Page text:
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Poison Dart Frog

Golden poison frog (Phyllobates terribilis) is one of the deadliest poisonous animals in the world. These animals are endemic to the Pacific coast of Colombia. An average one milligram of poison available in one frog is enough to kill 10-20 humans[1]. Indigenous people carefully expose the frog to the heat of a fire, and the frog exudes small amounts of poisonous fluid. The tips of arrows and darts are soaked in the fluid. Their deadly effect kept for over two years[2]. The interesting question is, what makes the frog itself resistant to this deadly poison!

How is the toxin produced?

These animals store Batrachotoxin, a steroidal alkaloid toxin in their skin glands. This toxin is not actually synthesized by the frogs. When these frogs are removed from their natural habitat and bred in captivity, they lose skin toxicity. This lead to the conclusion that the frogs synthesise the toxin from their diet.

The toxicity of these frogs appear from the consumption of small insects or other arthropods. Recently it has been suggested that the toxin might be derived from a small family of beetles called Melyridae. One species of this beetle is found to produce this toxin.[3]

Physiology of the toxin

Batrachotoxins are potent modulators of voltage-gated sodium channels. They keep the sodium channels irreversibly open and depolarize nerve and muscle cells. Thus, they prevent nerves from transmitting nerve impulses and ultimately result in muscle paralysis. Heart is also susceptible and ends in cardiac failure.[4]

You may be interested in New ant species discovered from the stomach of a frog!

Why doesn’t the toxin affect the frog itself?

To find out the reason behind batrachotoxin resistance in these frogs, researchers from State University of New York[5] looked into the amino acid sequence of sodium channels in their muscles. And they found five naturally occurring amino acid substitutions. Now they tested these five mutations in rats to identify the real hero.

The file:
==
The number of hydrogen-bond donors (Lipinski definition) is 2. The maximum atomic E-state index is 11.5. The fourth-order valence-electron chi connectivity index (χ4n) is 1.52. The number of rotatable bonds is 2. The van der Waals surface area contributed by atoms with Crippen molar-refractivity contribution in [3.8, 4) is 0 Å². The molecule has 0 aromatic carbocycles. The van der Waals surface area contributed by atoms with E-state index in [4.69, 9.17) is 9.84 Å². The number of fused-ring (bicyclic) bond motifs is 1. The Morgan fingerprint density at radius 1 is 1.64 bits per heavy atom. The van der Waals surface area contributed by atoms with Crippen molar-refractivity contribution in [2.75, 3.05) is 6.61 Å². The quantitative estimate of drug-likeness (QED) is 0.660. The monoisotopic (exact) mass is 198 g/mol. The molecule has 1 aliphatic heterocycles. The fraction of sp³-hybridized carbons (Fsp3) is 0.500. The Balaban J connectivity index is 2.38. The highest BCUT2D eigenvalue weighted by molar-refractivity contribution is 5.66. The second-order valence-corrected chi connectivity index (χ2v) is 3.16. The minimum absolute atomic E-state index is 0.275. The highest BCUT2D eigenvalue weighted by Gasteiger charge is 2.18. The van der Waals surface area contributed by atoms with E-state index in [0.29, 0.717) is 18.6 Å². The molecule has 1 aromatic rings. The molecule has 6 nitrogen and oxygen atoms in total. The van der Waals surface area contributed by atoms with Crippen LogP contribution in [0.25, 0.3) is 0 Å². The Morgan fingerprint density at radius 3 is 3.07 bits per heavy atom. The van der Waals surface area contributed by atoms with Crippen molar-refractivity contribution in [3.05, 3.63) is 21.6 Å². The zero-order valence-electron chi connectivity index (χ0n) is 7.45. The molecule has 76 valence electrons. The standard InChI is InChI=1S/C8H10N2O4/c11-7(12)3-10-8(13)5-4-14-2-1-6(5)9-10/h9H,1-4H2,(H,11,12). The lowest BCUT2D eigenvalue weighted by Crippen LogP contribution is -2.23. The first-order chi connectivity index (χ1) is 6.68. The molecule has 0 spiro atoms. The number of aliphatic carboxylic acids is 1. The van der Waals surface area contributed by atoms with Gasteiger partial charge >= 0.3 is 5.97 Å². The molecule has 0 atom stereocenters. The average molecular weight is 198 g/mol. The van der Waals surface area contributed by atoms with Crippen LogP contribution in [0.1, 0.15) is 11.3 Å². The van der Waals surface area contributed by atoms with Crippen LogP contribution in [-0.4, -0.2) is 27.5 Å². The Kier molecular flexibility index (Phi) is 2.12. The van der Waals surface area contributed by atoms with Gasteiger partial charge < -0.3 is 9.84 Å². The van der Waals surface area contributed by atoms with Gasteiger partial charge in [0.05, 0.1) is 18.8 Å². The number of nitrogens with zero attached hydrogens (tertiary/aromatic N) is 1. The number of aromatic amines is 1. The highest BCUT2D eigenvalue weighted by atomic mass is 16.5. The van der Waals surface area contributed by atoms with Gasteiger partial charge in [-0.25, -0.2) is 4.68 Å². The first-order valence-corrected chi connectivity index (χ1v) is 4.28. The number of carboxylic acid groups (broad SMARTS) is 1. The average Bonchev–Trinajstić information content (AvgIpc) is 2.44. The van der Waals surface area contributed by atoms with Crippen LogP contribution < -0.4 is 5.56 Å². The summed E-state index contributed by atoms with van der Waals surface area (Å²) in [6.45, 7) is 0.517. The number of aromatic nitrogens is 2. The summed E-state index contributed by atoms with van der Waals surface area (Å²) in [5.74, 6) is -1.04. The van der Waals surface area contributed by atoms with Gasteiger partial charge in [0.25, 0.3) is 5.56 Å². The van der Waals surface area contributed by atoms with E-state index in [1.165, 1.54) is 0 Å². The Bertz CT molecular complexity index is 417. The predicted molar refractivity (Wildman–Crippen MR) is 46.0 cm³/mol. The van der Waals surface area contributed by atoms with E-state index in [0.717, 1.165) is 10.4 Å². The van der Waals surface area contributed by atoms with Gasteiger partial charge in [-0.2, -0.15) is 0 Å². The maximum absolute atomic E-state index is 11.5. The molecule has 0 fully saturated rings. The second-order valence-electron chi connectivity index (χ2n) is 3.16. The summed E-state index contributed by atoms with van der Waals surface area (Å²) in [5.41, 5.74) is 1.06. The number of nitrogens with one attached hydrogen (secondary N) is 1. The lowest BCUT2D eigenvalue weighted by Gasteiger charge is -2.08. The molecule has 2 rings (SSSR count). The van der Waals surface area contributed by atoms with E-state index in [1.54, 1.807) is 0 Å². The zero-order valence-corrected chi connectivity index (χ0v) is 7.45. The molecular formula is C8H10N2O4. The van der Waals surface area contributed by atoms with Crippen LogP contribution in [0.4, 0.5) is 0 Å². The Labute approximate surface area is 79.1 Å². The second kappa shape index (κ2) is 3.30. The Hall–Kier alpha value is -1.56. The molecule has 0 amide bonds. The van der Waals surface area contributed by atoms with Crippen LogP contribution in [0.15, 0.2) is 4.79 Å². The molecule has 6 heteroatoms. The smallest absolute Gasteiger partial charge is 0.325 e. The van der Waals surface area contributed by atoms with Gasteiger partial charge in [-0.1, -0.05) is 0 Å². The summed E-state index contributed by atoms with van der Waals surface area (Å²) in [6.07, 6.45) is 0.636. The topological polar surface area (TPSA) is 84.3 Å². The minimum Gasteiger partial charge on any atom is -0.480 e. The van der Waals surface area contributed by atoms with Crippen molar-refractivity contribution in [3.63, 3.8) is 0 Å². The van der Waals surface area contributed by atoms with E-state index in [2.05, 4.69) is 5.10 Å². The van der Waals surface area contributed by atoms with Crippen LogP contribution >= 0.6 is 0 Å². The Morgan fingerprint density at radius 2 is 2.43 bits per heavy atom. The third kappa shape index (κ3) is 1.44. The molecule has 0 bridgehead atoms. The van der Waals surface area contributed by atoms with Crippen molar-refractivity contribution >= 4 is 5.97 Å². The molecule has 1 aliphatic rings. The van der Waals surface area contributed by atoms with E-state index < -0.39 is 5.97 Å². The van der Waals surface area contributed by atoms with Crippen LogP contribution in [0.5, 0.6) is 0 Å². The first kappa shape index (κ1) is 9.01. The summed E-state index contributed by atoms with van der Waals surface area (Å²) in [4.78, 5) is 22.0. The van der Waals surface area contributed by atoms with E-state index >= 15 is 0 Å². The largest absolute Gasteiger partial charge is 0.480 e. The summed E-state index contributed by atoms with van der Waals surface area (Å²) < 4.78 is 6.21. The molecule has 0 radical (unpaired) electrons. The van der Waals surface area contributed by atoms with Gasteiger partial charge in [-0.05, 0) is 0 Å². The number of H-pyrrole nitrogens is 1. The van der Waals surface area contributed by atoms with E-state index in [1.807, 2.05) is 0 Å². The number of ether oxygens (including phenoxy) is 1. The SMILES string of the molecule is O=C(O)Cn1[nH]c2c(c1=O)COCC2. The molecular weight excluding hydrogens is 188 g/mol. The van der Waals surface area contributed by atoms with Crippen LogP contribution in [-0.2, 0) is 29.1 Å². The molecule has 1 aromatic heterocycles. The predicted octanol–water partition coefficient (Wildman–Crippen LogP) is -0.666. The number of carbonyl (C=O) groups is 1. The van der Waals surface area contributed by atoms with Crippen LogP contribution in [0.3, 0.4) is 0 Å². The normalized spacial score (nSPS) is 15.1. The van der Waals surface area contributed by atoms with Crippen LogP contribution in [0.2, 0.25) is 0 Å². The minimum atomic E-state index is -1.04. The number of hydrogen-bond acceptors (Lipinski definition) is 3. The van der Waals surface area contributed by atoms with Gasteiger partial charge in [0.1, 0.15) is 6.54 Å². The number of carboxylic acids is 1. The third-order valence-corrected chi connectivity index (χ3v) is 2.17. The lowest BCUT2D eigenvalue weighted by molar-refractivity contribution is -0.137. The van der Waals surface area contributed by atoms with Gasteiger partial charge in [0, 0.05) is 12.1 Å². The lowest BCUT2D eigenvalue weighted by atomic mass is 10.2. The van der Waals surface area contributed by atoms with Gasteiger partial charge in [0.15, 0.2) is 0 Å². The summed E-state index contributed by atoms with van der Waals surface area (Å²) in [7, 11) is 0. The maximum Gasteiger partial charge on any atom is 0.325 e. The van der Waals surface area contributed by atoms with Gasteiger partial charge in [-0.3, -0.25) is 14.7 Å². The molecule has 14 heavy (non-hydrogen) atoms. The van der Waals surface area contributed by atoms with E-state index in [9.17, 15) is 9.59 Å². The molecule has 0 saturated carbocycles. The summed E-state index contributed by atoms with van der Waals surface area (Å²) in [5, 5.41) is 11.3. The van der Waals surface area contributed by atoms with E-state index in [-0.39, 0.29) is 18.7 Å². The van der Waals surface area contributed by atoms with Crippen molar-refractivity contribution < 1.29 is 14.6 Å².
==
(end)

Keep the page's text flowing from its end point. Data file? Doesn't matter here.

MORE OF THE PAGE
Finally, they concluded that a single amino acid substitution was responsible for batrachotoxin resistance. The one substitution that remained resistant was called N1584T. In this mutation, the amino acid asparagine was replaced with threonine.[5]

An equivalent asparagine-to-threonine substitution not only preserved the functional integrity of sodium channels in rat muscle, rat muscle but also rendered them highly resistant to batrachotoxin. And the interesting find is that, such resistance could evolve through a single nucleotide mutation.

Cite this article: What makes poison dart frog resistant to their own poison?, in Amazing Zoology, September 15, 2017, https://amazingzoology.com/makes-poison-dart-frog-resistant-poison/. Retrieved on November 19, 2017.


Most poisonous creature could be a mystery insect (2012). USA TODAY. Available at: http://usatoday30.usatoday.com/news/science/wonderquest/2002-06-07-poison.htm (accessed on 15 September 2017).
Golden poison frog Wikipedia. Available at: https://en.wikipedia.org/wiki/Golden_poison_frog (accessed on 15 September 2017).
Dumbacher J.P., Wako A., Derrickson S.R., Samuelson A., Spande T.F. & Daly J.W. (2004). – Melyrid beetles (Choresine): A putative source for the batrachotoxin alkaloids found in poison-dart frogs and toxic passerine birds. Proceedings of the National Academy of Sciences, 101 (45), 15857–15860. doi: 10.1073/pnas.0407197101
Phyllobates terribilis Animal Diversity Web. Available at: http://animaldiversity.org/site/accounts/information/Phyllobates_terribilis.html (accessed on 15 September 2017).
Wang S.Y. & Wang G.K. (2017). –             Single rat muscle Na            +            channel mutation confers batrachotoxin autoresistance found in poison-dart frog            Phyllobates terribilis          . Proceedings of the National Academy of Sciences, , 201707873. doi: 10.1073/pnas.1707873114


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